Fortunately, Handsome Ghost has pulled this off, finding rebirth via esteeming all chapters – including and perhaps especially the rumpled ones – and discovering how to become something falling together rather than falling apart by virtue of flipping a few toggles on the old heirloom switchboard in the ossuary. Out of this collaborative knee taken to Nephthys has risen an album that very much sounds like the dawning light that galvanized it – but also sounds in every respect like an evolved, upsurged Handsome Ghost. Mutinously, they have made a sun-synchronous salute to the multicolor palette of dysphoria and, in that sense, put out a record that is timely beyond belief – to say nothing of being highly instructive for anyone still canvassing the Hippodrome of evaporative head tangles now germane to 2020.
Lead track “Funeral” and its accompanying video (featuring Echo the wonderhound!) is a charcoal calendar of days and ways in which to find mysticism in the macabre. If Christmas lights could make their own music, it would sound like these guitars. “Massachusetts” makes you instantly realize that a thoracostomy of the soul is sometimes precisely the lilting antidote to whatever kettle of hell you are currently feeling toward whatever locum tenens had you convinced this week that they were for keeps. This song is all the braver for refusing to deal in generalities.
“Weeds” wades you far into the outback of the faltering edicts governing humanity. All of the abrupt emancipations we swear by, like fish-or-cut-bait marriages and even heartbeats, are juxtaposed against the way loyalty can undergo a mollifying transfiguration of molecules in less than half a tsarist’s minute. “Christmas in Jersey” is practically a listicle of all the prevarications, filaments, and reduced conversations of demoted lovers, thumbing its nose at the lot of them with the courageous surety, “I could build a kingdom in the cracks.”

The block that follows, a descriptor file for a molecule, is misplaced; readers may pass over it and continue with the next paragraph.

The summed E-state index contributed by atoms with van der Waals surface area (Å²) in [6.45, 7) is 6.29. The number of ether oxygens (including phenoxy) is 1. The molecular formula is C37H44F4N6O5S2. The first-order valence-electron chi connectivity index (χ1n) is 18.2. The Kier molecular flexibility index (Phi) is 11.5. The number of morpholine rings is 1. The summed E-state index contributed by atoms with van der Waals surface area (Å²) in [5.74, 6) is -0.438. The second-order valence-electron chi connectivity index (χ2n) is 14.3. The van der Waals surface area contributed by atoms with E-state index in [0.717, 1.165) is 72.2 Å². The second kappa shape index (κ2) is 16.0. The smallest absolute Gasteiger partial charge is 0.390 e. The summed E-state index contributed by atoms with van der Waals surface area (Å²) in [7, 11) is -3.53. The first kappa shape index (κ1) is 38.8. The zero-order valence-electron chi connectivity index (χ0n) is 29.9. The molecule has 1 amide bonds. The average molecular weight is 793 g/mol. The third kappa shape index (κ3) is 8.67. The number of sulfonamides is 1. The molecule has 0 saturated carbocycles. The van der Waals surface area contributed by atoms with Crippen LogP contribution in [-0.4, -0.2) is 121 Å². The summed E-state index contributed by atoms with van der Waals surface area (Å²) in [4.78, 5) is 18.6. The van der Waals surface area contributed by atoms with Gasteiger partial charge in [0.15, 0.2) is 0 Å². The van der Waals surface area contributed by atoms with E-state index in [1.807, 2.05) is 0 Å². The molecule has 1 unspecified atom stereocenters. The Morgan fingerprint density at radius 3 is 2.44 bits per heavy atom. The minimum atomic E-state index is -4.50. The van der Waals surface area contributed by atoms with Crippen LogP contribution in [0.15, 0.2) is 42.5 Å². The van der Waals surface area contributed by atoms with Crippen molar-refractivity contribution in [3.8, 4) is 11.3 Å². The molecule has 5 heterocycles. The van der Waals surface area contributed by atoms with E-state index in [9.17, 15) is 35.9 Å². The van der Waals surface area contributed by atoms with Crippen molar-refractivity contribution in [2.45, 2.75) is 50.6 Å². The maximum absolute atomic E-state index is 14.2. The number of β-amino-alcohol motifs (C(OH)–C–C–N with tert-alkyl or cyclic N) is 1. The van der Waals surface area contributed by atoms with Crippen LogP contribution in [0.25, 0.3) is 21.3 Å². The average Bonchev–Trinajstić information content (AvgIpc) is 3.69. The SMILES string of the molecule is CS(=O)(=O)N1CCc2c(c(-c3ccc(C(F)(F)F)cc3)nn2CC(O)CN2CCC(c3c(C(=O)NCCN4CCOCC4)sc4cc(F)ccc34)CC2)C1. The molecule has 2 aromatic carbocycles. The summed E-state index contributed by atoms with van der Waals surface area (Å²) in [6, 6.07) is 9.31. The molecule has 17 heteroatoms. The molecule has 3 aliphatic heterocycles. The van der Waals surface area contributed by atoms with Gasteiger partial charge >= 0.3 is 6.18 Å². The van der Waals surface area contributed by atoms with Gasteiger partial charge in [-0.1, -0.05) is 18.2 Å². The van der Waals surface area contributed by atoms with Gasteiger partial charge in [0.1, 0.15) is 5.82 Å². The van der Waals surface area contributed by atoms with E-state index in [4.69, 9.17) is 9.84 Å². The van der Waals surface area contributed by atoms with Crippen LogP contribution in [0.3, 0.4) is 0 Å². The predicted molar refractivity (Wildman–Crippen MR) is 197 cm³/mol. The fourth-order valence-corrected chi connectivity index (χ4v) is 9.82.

“Fifteen Countries” may pull the prize for most punishingly bonny lyricisms to elevate/lacerate your heart credentials good and proper: “That man you always wanted, /I should tell you that I’ve left him behind / I wake up in the morning / There are strangers I have yet to become / And lie down in the evening / Head is spinning from the things that I’ve done.” A bladelike and rueful self-cannulation in an amber goblet, this one. “Vampires” advances on an infernally beautiful, stained glass sort of production level and the whole song sounds like it is dripping with purple tourmaline. Begot of a restive, luminous placidity, it makes art out of the cryptic conclaves we all subconsciously make with those people and times who made parts of us even momentarily immortal.
“The Mint” would and should be on Nick and Norah’s actual Infinite Playlist. It sounds like a bearded reedling intoning on matters of fungibility, the ambush of romantic refits, and the true arachnomancy that can characterize the thoughts of any empathic, eremitic soul. Meanwhile, “Sunday Best” ought really to have been branded with its own preemptive disclaimer: “Please pre-remove your mascara, girls and boys.” This tune will leave a gash you could drive a bus through – but it will have that good sting, like a loose tooth you can’t quit fiddling with.
The signature adage of my treasured father has always been: “Don’t be sad it’s over, be glad it happened.” Handsome Ghost have made themselves (and my Dad) quite proud on this point, for they have assuredly produced an album that captures the intimacy they sought to sheathe, as well as the veracity of this wise saying. We have a bullish tendency as modern humans to treat sensitivity as though it were a synonym to dispiritedness, I suppose because the contemporary world believes real feeling to be some anti-establishment offshoot of lunacy. But untethered is not unhinged, and sometimes even a Trappist monk has to make a blood sacrifice. “You fight so long to get somewhere,” Eddie Byun told me, and naturally no artist wants to feel as though their beginnings are now some required drug regimen with the side effect of guaranteeing their end. In the vein of melancholic masters like Frightened Rabbit, the Handsome Ghost of Some Still Morning has generated the kind of music that makes pressing on any sentimental bruises their secret healing salve. Unearthing the enigma that the hair shirt can be redemptive when worn the right way, Handsome Ghost is joining the philosophical likes of The Police circa “King of Pain” and have by every measure built a prodigiously dazzling kingdom out of any and all cracks.